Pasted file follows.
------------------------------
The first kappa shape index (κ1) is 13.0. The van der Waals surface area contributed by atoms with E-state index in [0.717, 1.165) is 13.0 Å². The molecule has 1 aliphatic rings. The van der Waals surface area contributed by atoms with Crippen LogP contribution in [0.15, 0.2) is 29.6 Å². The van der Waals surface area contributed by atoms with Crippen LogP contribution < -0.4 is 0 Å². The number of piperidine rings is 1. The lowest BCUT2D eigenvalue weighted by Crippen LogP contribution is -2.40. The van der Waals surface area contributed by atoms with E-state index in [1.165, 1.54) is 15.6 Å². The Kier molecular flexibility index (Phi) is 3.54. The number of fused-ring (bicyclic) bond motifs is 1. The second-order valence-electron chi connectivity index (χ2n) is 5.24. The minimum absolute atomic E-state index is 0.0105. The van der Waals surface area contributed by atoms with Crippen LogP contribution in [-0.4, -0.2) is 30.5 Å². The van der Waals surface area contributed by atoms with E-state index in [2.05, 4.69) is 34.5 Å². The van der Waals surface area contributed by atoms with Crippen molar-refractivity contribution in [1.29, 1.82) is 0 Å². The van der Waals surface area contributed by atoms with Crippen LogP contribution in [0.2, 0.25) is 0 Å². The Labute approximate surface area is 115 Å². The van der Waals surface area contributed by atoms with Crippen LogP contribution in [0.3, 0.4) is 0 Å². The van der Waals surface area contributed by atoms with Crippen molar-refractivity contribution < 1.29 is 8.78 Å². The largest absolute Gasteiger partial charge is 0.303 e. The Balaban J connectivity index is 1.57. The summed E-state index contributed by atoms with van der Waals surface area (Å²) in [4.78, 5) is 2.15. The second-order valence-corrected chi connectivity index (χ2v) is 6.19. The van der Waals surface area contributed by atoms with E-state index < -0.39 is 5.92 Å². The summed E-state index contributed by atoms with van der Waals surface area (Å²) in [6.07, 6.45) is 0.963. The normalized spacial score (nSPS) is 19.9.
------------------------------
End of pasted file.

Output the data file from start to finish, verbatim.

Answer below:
The first kappa shape index (κ1) is 13.0. The van der Waals surface area contributed by atoms with E-state index in [0.717, 1.165) is 13.0 Å². The molecule has 1 aliphatic rings. The van der Waals surface area contributed by atoms with Crippen LogP contribution in [0.15, 0.2) is 29.6 Å². The van der Waals surface area contributed by atoms with Crippen LogP contribution < -0.4 is 0 Å². The number of piperidine rings is 1. The lowest BCUT2D eigenvalue weighted by Crippen LogP contribution is -2.40. The van der Waals surface area contributed by atoms with E-state index in [1.165, 1.54) is 15.6 Å². The Kier molecular flexibility index (Phi) is 3.54. The number of fused-ring (bicyclic) bond motifs is 1. The second-order valence-electron chi connectivity index (χ2n) is 5.24. The minimum absolute atomic E-state index is 0.0105. The van der Waals surface area contributed by atoms with Crippen LogP contribution in [-0.4, -0.2) is 30.5 Å². The van der Waals surface area contributed by atoms with E-state index in [2.05, 4.69) is 34.5 Å². The van der Waals surface area contributed by atoms with Crippen molar-refractivity contribution in [1.29, 1.82) is 0 Å². The van der Waals surface area contributed by atoms with Crippen LogP contribution in [0.2, 0.25) is 0 Å². The Labute approximate surface area is 115 Å². The van der Waals surface area contributed by atoms with Crippen LogP contribution in [0.3, 0.4) is 0 Å². The van der Waals surface area contributed by atoms with Crippen molar-refractivity contribution < 1.29 is 8.78 Å². The largest absolute Gasteiger partial charge is 0.303 e. The Balaban J connectivity index is 1.57. The summed E-state index contributed by atoms with van der Waals surface area (Å²) in [4.78, 5) is 2.15. The second-order valence-corrected chi connectivity index (χ2v) is 6.19. The van der Waals surface area contributed by atoms with E-state index < -0.39 is 5.92 Å². The summed E-state index contributed by atoms with van der Waals surface area (Å²) in [6.07, 6.45) is 0.963. The normalized spacial score (nSPS) is 19.9.